Paul & Lisa Lee Are Bringing An Uncompromising Taste Of Korea To Ponsonby

Time and tradition go into every aspect of the cuisine at their restaurant, Ockhee

Paul and Lisa Lee of Korean restaurant Ockhee. Photo / Babiche Martens

Kimchi and fried chicken have acted like a gateway to Korean cuisine over the past few years, the former popularised for its gut-healing health benefits, the latter simply for being delicious.

But Paul Lee and his wife, Lisa, wanted to give the people of Ponsonby, Auckland, a more authentic taste of Korea when they opened their restaurant, Ockhee, earlier this year.

Yes, there is fried chicken on the menu (and yes, it’s perfectly crisp, sweet, spicy and damn tasty), and there is kimchi, albeit the seasonal kind, persimmon in winter and stuffed cucumber in spring.

But the rest of the menu reads like a homely Korean kitchen with dishes learned from Lisa’s mum, such as myeolchi guksu, a wholesome noodle soup made with anchovy broth and thin wheat noodles; and bo ssam, slices of slow-braised pork served with pickled sesame leaves, radish kimchi and the tiniest dried shrimp that pack a huge salty punch.

“She wanted Kiwis to eat Korean food the way it is supposed to be, not Westernised at all,” explains Paul.

“We are the only Korean restaurant in Ponsonby so we have to do it the right way. Not compromising ourselves. I think it’s easy to succeed when you give people that sweet, salty stuff but we just wanted to be proud of ourselves and do it the right way.”

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Paul and Lisa met on a working holiday in 2012 and decided to make New Zealand their home. Lisa studied cooking and Paul worked his way around hospo — you may have seen him smiling over the coffee machine at Camper Coffee.

They began their search for a space three years ago and just before Covid hit went back to South Korea to source furniture, inspiration and recipes.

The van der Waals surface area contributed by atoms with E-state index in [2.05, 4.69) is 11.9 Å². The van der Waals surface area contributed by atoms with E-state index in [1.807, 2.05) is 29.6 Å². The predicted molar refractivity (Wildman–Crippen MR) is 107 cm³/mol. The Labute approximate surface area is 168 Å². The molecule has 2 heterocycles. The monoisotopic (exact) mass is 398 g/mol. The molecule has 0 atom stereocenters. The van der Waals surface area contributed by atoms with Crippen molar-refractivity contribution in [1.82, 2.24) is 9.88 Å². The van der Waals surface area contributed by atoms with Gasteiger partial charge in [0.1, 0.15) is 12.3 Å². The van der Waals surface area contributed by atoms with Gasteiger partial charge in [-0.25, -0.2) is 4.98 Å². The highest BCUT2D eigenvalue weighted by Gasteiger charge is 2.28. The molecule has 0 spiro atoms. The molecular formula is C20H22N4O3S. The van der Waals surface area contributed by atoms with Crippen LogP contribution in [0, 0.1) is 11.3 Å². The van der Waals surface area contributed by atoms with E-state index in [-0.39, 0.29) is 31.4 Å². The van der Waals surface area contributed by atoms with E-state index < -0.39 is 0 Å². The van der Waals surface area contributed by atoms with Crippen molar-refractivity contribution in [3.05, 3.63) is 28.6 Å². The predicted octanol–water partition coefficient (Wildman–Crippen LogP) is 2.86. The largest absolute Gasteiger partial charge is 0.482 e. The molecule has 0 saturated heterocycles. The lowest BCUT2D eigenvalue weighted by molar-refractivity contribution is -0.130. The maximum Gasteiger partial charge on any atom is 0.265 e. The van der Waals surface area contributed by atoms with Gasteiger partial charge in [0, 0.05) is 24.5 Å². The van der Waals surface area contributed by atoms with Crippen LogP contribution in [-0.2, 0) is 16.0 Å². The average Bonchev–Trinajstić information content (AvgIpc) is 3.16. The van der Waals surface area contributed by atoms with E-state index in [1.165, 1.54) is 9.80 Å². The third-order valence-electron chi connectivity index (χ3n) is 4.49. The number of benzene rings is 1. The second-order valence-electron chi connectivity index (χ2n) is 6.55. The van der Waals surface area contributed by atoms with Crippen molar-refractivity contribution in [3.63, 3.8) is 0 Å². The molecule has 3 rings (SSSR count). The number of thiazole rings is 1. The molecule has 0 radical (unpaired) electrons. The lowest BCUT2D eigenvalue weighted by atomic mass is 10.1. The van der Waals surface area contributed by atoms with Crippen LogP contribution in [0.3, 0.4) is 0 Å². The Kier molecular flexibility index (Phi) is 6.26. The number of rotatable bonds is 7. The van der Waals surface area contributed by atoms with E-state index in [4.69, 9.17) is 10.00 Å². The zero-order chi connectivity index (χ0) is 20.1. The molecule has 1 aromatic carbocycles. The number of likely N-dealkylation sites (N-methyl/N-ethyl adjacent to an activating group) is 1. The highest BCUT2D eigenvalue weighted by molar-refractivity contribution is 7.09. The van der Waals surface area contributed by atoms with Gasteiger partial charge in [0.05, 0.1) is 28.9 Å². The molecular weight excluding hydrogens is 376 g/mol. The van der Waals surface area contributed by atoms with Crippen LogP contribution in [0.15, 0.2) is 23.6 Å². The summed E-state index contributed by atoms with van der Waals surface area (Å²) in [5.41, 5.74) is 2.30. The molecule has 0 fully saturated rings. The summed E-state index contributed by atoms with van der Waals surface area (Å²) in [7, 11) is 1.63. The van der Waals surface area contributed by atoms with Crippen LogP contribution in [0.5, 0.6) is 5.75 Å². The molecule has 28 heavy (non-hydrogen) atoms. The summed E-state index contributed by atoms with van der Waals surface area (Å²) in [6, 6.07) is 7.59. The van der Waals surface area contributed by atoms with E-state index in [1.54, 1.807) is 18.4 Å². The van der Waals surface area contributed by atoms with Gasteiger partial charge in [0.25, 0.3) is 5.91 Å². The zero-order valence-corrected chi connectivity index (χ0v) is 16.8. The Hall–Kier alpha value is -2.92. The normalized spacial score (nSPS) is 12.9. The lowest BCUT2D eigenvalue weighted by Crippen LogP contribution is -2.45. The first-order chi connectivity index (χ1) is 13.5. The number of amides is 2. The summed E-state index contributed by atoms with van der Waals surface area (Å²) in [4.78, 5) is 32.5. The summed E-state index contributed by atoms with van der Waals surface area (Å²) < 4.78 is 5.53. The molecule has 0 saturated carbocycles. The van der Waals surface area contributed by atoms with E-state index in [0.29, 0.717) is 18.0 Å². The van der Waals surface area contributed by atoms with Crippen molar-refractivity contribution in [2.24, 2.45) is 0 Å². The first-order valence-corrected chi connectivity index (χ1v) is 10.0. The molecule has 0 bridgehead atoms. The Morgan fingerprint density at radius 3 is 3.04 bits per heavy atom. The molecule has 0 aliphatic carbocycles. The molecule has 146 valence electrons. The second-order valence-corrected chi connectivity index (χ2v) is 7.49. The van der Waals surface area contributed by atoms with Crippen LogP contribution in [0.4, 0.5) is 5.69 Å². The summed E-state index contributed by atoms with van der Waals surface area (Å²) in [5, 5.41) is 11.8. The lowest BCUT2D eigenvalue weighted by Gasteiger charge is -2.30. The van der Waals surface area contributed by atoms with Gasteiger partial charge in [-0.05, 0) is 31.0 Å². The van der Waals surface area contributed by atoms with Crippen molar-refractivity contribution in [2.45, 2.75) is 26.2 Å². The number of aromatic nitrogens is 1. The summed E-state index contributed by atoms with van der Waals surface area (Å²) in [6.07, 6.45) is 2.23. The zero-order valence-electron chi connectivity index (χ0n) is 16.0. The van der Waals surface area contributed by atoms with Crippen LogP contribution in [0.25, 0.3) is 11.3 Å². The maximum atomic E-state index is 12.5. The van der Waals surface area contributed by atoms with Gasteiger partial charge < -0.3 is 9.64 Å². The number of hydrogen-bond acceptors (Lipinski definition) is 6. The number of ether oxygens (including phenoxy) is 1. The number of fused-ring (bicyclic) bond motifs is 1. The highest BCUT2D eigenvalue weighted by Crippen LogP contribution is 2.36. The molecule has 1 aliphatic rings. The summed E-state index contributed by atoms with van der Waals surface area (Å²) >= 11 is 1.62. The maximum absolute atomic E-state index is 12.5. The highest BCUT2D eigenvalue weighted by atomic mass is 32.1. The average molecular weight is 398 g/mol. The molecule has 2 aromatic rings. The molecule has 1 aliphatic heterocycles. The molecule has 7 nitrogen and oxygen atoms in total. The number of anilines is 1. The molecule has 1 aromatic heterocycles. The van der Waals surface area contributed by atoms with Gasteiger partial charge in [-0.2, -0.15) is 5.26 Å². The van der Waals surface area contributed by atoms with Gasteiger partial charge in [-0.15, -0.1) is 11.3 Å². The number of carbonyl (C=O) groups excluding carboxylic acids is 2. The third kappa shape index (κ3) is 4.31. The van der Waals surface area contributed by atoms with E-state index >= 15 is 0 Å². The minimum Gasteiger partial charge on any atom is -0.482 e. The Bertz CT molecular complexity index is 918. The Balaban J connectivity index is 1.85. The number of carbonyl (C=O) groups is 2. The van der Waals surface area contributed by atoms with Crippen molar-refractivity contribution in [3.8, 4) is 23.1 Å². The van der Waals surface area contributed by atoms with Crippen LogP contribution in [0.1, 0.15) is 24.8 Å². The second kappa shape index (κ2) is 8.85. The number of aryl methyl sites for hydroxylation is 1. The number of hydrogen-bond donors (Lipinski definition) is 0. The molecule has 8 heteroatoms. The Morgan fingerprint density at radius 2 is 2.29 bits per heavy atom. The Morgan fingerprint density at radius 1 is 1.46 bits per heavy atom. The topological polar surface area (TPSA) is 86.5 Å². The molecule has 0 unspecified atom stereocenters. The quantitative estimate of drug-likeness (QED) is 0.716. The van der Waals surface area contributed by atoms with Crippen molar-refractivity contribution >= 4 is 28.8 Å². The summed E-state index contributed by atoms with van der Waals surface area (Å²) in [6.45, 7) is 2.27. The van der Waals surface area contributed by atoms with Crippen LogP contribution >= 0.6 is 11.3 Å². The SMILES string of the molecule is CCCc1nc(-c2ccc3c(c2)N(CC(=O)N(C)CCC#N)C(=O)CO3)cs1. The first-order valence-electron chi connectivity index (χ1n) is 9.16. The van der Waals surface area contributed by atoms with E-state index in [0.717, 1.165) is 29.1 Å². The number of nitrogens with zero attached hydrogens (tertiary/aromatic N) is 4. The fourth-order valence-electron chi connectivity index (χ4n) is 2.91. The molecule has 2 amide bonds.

Lisa immersed herself in research, studying fermenting, pickling, vegetarian temple food, and even learned how to make Korean rice wine.

She spent time with her mum, who cooks based on instinct and measures in handfuls, sprinkles and dashes while Lisa scrambled with her notebook and scales trying to document it all.

With an entirely Korean kitchen team, everything is done the traditional way at Ockhee.

Lisa says time and effort goes in to the preparation, there’s a lot of pickling and fermenting, all the sauces are made from scratch and the soup bases simmer for hours.

The contemporary spin comes only when the food is plated. Paul explains that Korean dishes would normally be served with soup, rice and vegetable dishes on the side, but Lisa combines the elements into one main dish to serve it in a modern way.

The drinks list features natural wines and soju cocktails, and the sleek restaurant space blends Korean-made furniture and crockery with art made locally by Paul’s friends.

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At times, Lisa has questioned how some might respond to the more authentic dishes on the menu.

She worried a dish called muk muchim — squares of mung bean jelly tossed with soy sauce, chilli powder, sesame and a salad of red onion and chives — might be texturally too confronting, but people loved it.

Paul says opening during a pandemic has been a roller coaster, but seeing people react to their cuisine in this way — especially a younger generation who are new to Korean cuisine — is such a joy, and that’s what keeps them going.

– Originally published in Viva Magazine  Volume Two

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